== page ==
Tuesday, January 24, 2017

Sh*t Mauritanians Say **

* i
** and some non-Mauritanians too, when noted

You came here alone? What is your problem?
A fellow bus passenger.

Are you a doctor? Do you have medicine for him?
The mother of 4-month-old Hamma, who was suffering from stomach problems. A doctor had previously given her medicine which did not work. She handed him to me when we stopped for a prayer break. 

I think it's only your country that doesn't have slaves.
Ousmane, who showed me around town in Atar. He knows some slaves in person, but doesn't have them on Facebook. Historically, Mauritanian Arabs enslaved part of the black African population. An estimated ten per cent of the nation is still living in slavery. In many cases, it's difficult to determine whether someone is an employee, member of extended family, or slave.  

Sing! Allah, Allah, Allah...
Tajib, who sat next to me in a Medeh, a pseudo-Islamic gathering which includes singing, drumming, and chanting. I found it by following the music from my guesthouse to the tent. 

These days, the force-feeding is more voluntary. 
Sidi, who works in the tourism industry. The brutal tradition of forcibly fattening young girls is no longer practiced. What he meant was some women still force-feed themselves to adhere to the old beauty ideals.

You're the only one I know of who got here by plane.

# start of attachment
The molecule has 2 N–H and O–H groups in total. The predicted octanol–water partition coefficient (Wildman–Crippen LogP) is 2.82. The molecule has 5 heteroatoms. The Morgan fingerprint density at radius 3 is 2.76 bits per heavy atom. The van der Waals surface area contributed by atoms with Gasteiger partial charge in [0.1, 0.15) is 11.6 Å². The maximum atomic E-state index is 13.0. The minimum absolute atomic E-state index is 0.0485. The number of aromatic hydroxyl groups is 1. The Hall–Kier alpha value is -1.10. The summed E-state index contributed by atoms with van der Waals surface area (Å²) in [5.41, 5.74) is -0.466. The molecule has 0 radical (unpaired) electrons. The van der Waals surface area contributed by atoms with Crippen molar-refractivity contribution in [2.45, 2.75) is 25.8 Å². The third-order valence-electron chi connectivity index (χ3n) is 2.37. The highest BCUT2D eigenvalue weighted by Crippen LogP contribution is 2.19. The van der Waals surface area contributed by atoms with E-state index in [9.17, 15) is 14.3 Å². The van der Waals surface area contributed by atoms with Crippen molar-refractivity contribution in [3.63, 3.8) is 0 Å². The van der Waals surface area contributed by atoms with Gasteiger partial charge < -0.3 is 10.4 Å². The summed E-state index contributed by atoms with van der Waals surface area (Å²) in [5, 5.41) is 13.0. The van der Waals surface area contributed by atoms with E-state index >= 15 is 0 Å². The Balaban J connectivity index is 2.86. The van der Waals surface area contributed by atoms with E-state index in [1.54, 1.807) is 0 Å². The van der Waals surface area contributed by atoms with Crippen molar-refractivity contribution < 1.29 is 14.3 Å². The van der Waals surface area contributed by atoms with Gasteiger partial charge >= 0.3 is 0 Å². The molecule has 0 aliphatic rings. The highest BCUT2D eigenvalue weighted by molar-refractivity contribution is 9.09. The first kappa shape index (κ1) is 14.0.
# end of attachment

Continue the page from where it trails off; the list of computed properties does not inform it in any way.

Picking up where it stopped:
A Polish solo traveler. She was doing a tour of Morocco, Western Sahara, Mauritania, and Senegal, which is a popular overland itinerary.

Did you have a Mauritanian wedding?
A girl in the oasis village of Terjit.
Main road in Terjit
Checkpoint police, taxi drivers, kids on the street, you name it.
Many countries have an obnoxious word to describe a foreigner. This one literally means a person from Nazareth - because all white chicks are homies of Jesus. 

Maybe you could take her.
'Her' was 6-month-old Salek, who was suffering from malnutrition. She's been in her grandmother's care since birth, and something has gone wrong with the bottle-feeding. Salek is now fed a variant of Plump Nut, a baby-saving product. I met her while I was getting henna tattoos.

But you eat so little!
Several people.

Tell your husband you're in paradise. Make him jealous.
A Dutch hotel owner, who has lived in Mauritania for two decades. 
Fishing boats returning to shore in the capital Nouakchott

Saddam Hussein is to us what Donald Trump is to Americans.
A man on a Nouakchott street, who saw me looking at a poster of "the martyr" Saddam. Mauritania supported Iraq during the Gulf war, and Saddam is considered a hero.

She's a hundred.
A nomad desert guide of his mother, when I asked about her age.
She's not old, she's wise.


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